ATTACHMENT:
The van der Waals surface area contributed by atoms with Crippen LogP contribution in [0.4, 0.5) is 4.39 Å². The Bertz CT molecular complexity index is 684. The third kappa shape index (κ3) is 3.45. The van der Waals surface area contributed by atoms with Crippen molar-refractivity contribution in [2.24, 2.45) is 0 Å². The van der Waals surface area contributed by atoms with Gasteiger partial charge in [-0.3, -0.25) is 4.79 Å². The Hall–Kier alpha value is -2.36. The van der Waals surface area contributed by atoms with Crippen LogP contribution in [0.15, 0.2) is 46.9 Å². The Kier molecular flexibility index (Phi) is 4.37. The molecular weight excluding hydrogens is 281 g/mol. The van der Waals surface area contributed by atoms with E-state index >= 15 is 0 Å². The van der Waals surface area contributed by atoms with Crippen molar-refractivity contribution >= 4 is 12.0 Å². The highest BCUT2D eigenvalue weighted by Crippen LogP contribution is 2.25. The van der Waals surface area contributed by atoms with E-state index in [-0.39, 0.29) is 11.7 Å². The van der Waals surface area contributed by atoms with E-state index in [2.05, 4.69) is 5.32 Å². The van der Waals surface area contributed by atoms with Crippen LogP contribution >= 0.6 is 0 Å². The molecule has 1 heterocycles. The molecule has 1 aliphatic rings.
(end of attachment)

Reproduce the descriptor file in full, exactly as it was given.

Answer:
The van der Waals surface area contributed by atoms with Crippen LogP contribution in [0.4, 0.5) is 4.39 Å². The Bertz CT molecular complexity index is 684. The third kappa shape index (κ3) is 3.45. The van der Waals surface area contributed by atoms with Crippen molar-refractivity contribution in [2.24, 2.45) is 0 Å². The van der Waals surface area contributed by atoms with Gasteiger partial charge in [-0.3, -0.25) is 4.79 Å². The Hall–Kier alpha value is -2.36. The van der Waals surface area contributed by atoms with Crippen LogP contribution in [0.15, 0.2) is 46.9 Å². The Kier molecular flexibility index (Phi) is 4.37. The molecular weight excluding hydrogens is 281 g/mol. The van der Waals surface area contributed by atoms with E-state index >= 15 is 0 Å². The van der Waals surface area contributed by atoms with Crippen molar-refractivity contribution >= 4 is 12.0 Å². The highest BCUT2D eigenvalue weighted by Crippen LogP contribution is 2.25. The van der Waals surface area contributed by atoms with E-state index in [-0.39, 0.29) is 11.7 Å². The van der Waals surface area contributed by atoms with E-state index in [2.05, 4.69) is 5.32 Å². The van der Waals surface area contributed by atoms with Crippen LogP contribution >= 0.6 is 0 Å². The molecule has 1 heterocycles. The molecule has 1 aliphatic rings.